This course will focus on the history of western societies and peoples from the earliest formation of recorded western history to the Renaissance, including ancient Greece and Rome, the Dark Ages, and the Medieval period. The course will use primary and secondary materials to examine politics, economics, religion, and the cultural and intellectual history of the West, along with agricultural developments of ancient history and how they led to more advanced civilizations.
Student Learning Outcomes (SLOs)
Upon completion of this course, the student will be able to:
- Explain and analyze how civilization formed in the West and the major chronology of the history of Western Civilization.
- Discuss primary and secondary historical sources and how they are incorporated into reasearch.
- Identify and describe the role of politics, religions, socio-economics, and conflict in Western Civilization.
- Apply critical and analytical skills to answer not only the who and when, but also the why of historical study.
- Distinguish between the evolution of cultural, intellectual, and technological ideas in different regions.
- Examine events in the history of Western Civilization within the historical context.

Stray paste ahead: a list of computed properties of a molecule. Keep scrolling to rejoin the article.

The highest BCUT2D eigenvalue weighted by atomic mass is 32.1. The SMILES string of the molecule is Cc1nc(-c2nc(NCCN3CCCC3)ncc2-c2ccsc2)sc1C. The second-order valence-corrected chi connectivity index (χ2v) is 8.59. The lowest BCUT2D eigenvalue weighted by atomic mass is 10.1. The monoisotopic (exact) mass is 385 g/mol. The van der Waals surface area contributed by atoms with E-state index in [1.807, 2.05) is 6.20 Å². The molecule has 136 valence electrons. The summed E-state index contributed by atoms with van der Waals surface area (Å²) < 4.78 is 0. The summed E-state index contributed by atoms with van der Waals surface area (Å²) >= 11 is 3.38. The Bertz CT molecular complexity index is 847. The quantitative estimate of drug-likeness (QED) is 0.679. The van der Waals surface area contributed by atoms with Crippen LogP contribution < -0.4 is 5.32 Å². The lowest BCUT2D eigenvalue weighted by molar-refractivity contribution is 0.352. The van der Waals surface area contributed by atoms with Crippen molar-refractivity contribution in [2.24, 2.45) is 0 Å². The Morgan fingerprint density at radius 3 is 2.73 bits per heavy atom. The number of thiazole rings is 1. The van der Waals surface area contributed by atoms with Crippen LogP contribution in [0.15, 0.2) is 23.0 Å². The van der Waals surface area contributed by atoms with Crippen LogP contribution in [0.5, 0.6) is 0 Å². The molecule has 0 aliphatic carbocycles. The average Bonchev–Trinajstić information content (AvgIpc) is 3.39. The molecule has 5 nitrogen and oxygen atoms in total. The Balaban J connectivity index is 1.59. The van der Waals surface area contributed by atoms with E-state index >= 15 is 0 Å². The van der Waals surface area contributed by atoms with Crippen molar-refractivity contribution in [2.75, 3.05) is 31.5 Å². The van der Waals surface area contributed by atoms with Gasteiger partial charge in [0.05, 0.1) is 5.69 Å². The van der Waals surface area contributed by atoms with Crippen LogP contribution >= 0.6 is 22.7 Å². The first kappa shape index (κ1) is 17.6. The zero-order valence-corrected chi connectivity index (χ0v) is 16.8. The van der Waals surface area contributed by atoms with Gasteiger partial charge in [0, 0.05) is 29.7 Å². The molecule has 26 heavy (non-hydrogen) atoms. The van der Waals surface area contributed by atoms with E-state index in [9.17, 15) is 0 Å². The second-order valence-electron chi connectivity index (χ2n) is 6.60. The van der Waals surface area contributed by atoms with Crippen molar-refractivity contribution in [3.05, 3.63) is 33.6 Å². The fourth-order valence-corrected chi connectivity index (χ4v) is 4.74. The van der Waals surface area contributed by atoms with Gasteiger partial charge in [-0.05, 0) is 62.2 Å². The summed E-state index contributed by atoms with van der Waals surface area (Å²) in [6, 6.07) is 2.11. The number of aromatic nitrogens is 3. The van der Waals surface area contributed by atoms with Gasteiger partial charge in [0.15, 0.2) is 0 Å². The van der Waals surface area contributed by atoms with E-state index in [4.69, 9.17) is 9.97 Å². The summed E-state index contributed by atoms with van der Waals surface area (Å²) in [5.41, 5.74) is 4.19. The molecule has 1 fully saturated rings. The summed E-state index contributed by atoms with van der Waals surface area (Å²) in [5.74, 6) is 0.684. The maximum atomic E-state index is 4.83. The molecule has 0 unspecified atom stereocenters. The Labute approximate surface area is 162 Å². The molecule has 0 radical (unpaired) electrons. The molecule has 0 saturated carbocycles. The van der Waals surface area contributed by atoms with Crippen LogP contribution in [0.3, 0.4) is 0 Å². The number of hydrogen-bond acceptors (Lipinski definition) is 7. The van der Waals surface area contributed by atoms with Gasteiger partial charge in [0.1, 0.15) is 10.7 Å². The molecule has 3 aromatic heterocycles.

General Education Outcomes (GEOs)
Course Activities and Grading
Discussions (Weeks 1-8)
Quizzes (Weeks 1-8)
Midterm Exam (Week 4)
Final Exam (Week 8)
Available through Charter Oak’s online bookstore
- Hunt, Linda, et al. Making of the West: Peoples and Cultures, Volume 1 - with Access Code. 5th ed. Boston and New York: Bedford/St. Martin's Press, 2016. ISBN-13: 978-1-319-05498-4
|Week||SLOs||Readings and Exercises||Assignment(s)|
Introduction - Why Study History? and the Early Western World
Ancient Greece & the Polis (City-State), the Fall of Hellenistic Supremacy, and the Rise of Rome
From Republic to Empire and Then the Fall of Rome
Divisions in Humanity and Midterm Exam
The "Dark" Ages
Early Christian Europe and Europe in an Era of Growth
Death and Warfare in Europe and a Maritime Revolution
Review and Final Exam
COSC Accessibility Statement
Charter Oak State College encourages students with disabilities, including non-visible disabilities such as chronic diseases, learning disabilities, head injury, attention deficit/hyperactive disorder, or psychiatric disabilities, to discuss appropriate accommodations with the Office of Accessibility Services at OAS@charteroak.edu.
COSC Policies, Course Policies, Academic Support Services and Resources
Students are responsible for knowing all Charter Oak State College (COSC) institutional policies, course-specific policies, procedures, and available academic support services and resources. Please see COSC Policies for COSC institutional policies, and see also specific policies related to this course. See COSC Resources for information regarding available academic support services and resources.